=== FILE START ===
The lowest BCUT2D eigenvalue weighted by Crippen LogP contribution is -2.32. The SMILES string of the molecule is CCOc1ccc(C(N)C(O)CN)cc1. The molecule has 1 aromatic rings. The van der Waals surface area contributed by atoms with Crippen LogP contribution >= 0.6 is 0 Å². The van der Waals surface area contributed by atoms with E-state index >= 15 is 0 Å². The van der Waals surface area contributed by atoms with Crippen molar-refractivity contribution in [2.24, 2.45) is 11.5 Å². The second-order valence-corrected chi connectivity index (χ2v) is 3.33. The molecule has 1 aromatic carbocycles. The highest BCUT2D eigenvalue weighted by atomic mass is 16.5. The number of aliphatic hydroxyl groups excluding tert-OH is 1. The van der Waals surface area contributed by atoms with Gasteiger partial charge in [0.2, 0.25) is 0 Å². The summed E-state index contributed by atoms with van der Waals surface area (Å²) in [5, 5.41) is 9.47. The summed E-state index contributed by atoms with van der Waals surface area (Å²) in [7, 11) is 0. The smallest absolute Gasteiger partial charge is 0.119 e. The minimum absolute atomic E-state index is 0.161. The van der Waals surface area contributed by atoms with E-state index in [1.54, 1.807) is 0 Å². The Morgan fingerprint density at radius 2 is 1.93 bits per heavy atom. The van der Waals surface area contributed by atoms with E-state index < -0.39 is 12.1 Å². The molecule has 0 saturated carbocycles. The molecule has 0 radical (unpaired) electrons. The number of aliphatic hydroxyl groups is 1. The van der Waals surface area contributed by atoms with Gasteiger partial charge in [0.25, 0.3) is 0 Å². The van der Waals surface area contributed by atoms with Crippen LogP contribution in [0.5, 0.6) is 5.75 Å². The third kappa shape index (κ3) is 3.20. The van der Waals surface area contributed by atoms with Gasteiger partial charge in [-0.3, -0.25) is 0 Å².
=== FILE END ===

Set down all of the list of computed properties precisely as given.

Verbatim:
The lowest BCUT2D eigenvalue weighted by Crippen LogP contribution is -2.32. The SMILES string of the molecule is CCOc1ccc(C(N)C(O)CN)cc1. The molecule has 1 aromatic rings. The van der Waals surface area contributed by atoms with Crippen LogP contribution >= 0.6 is 0 Å². The van der Waals surface area contributed by atoms with E-state index >= 15 is 0 Å². The van der Waals surface area contributed by atoms with Crippen molar-refractivity contribution in [2.24, 2.45) is 11.5 Å². The second-order valence-corrected chi connectivity index (χ2v) is 3.33. The molecule has 1 aromatic carbocycles. The highest BCUT2D eigenvalue weighted by atomic mass is 16.5. The number of aliphatic hydroxyl groups excluding tert-OH is 1. The van der Waals surface area contributed by atoms with Gasteiger partial charge in [0.2, 0.25) is 0 Å². The summed E-state index contributed by atoms with van der Waals surface area (Å²) in [5, 5.41) is 9.47. The summed E-state index contributed by atoms with van der Waals surface area (Å²) in [7, 11) is 0. The smallest absolute Gasteiger partial charge is 0.119 e. The minimum absolute atomic E-state index is 0.161. The van der Waals surface area contributed by atoms with E-state index in [1.54, 1.807) is 0 Å². The Morgan fingerprint density at radius 2 is 1.93 bits per heavy atom. The van der Waals surface area contributed by atoms with E-state index < -0.39 is 12.1 Å². The molecule has 0 saturated carbocycles. The molecule has 0 radical (unpaired) electrons. The number of aliphatic hydroxyl groups is 1. The van der Waals surface area contributed by atoms with Gasteiger partial charge in [0.25, 0.3) is 0 Å². The van der Waals surface area contributed by atoms with Crippen LogP contribution in [0.5, 0.6) is 5.75 Å². The third kappa shape index (κ3) is 3.20. The van der Waals surface area contributed by atoms with Gasteiger partial charge in [-0.3, -0.25) is 0 Å².